If you're perfectly capable of running your own retirement savings, selecting the right mix of low-cost investments, rebalancing at the right time and not buying and selling out of fear or greed, then good for you.
But the majority of people — maybe the vast majority — are not like that. They may be smart enough to do the right thing, in theory, but they forget or slip up or are taken in by well-meaning friends bearing stock tips or annuity-peddling scoundrels who make nice to them over free steak dinners.
For people with more than $500,000 or so to invest, finding first-class help is hard but not impossible. If you have more than $1 million, you'll have your choice of many of the best financial advisers in town. But until recently, it was tough for people with a few hundred thousand dollars or less to find reasonably priced assistance, especially if they were insistent on putting money in the kind of low-cost investments that would not pay a commission or other fee to the person helping them.
On Friday, the latest entrant in an increasingly crowded field of services trying to serve this customer is introducing its offering, which is called Rebalance IRA. As the name suggests, it exists only to help you with your Individual Retirement Account, perhaps one that you'll fill with money that's been sitting around in several 401(k) or similar accounts at previous employers.
Rebalance IRA representatives will talk with you about your goals, invest your money in a low-cost collection of index fundlike exchange-traded funds that don't try to make big bets on individual stocks, and rebalance the investments when necessary. In exchange, you agree to hand over one half of 1 percent of your assets each year, with a minimum annual fee of $500.
The company's single-minded focus on retirement savings is somewhat narrow, but it makes sense given how much money is at stake and how badly many people mess things up when they do it on their own.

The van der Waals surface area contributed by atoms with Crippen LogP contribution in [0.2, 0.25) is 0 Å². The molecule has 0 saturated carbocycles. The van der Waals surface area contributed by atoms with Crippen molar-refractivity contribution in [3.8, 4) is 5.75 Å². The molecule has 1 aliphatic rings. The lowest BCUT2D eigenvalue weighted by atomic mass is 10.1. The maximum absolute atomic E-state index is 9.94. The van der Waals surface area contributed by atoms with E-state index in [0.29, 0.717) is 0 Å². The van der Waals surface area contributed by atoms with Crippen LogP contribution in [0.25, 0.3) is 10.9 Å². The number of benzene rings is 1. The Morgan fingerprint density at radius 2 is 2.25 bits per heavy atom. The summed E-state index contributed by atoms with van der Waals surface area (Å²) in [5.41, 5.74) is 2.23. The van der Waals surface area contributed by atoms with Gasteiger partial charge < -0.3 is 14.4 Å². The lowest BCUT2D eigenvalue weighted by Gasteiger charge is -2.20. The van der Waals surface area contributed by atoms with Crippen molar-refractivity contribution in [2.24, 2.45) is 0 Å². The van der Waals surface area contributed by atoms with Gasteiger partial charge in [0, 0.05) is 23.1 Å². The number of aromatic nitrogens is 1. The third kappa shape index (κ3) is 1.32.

There is more money in I.R.A.'s than in any other type of retirement vehicle, according to estimates from the Investment Company Institute. I.R.A. balances totaled $5.3 trillion at the end of the third quarter of 2012. That's more than the $5 trillion in 401(k), 403(b) and other similar plans; the $4.8 trillion in government retirement plans; and the $2.6 trillion in traditional pensions.
(Read More: More Americans Raid Their 401(k)s to Pay Bills)
According to the Department of Labor, the professionals who run pension plans earned an 8.3 percent annual return from 1991 to 2010. People fending for themselves in 401(k) and similar plans earned 7.2 percent. Nationwide I.R.A. performance figures are more scarce, though one 2006 study by the Center for Retirement Research put the figure for 1998 to 2003 at 3.8 percent annually, roughly 2 to 3 percentage points worse than pension fund managers and 401(k) investors did during that same period.
These numbers are a bit squishy, given that pensions often make bets in markets that 401(k) investors can't access and the high fees that many 401(k) participants pay that pension managers don't. Still, there are about a thousand reasons plenty of do-it-yourselfers (who, after all, did not volunteer to manage their retirement money) would be likely to get worse returns than, say, pension managers.
To start with, large numbers of people make extreme bets. At Vanguard, 10 percent of retirement plan participants invested only in stocks in 2011, while 8 percent had no stocks at all. At least this is better than 2004, when 35 percent of its customers were that far out of balance. Then, there are the emotional challenges. To stick with the mix of investments you've selected, you need to sell things that have done well and buy investments that have lagged recently. That's hard to do.
Then there's the grab bag of other feelings. The bad experience with a broker you may have had in the past. The spouse who may scold you for doing the wrong thing. The fear that may have caused you to bail out in early 2009 or the greed that has you pouring money into stocks today, now that they're looking up again. This can be intensely hazardous to your long-term financial health.
All of this should be self-evident, but because we're playing on the field of emotions, it isn't. Still, it wasn't immediately obvious to Mitch Tuchman, the man behind Rebalance IRA, who started a service for do-it-yourself index investors called MarketRiders in 2008.
A former software entrepreneur, Mr. Tuchman had a midlife conversion to passive investing and not trying to beat the market, and he wanted to help others invest in the same way. "We thought we could build such great software that we could turn everyone into a do-it-yourselfer," he said. "And people said they didn't have time or they didn't care to do it themselves."
MarketRiders charges subscribers $150 a year for instructions on how to adjust their portfolios and when, and it will continue to exist. But Mr. Tuchman, who had also started managing millions of dollars on the side for friends and family who simply could not be bothered to do it themselves, eventually realized that his sideline was where the real mass-market opportunity lay.
So why would you let this guy handle your money? It's a perfectly reasonable question, and plenty of start-ups in the money management space don't do a particularly good job of answering it.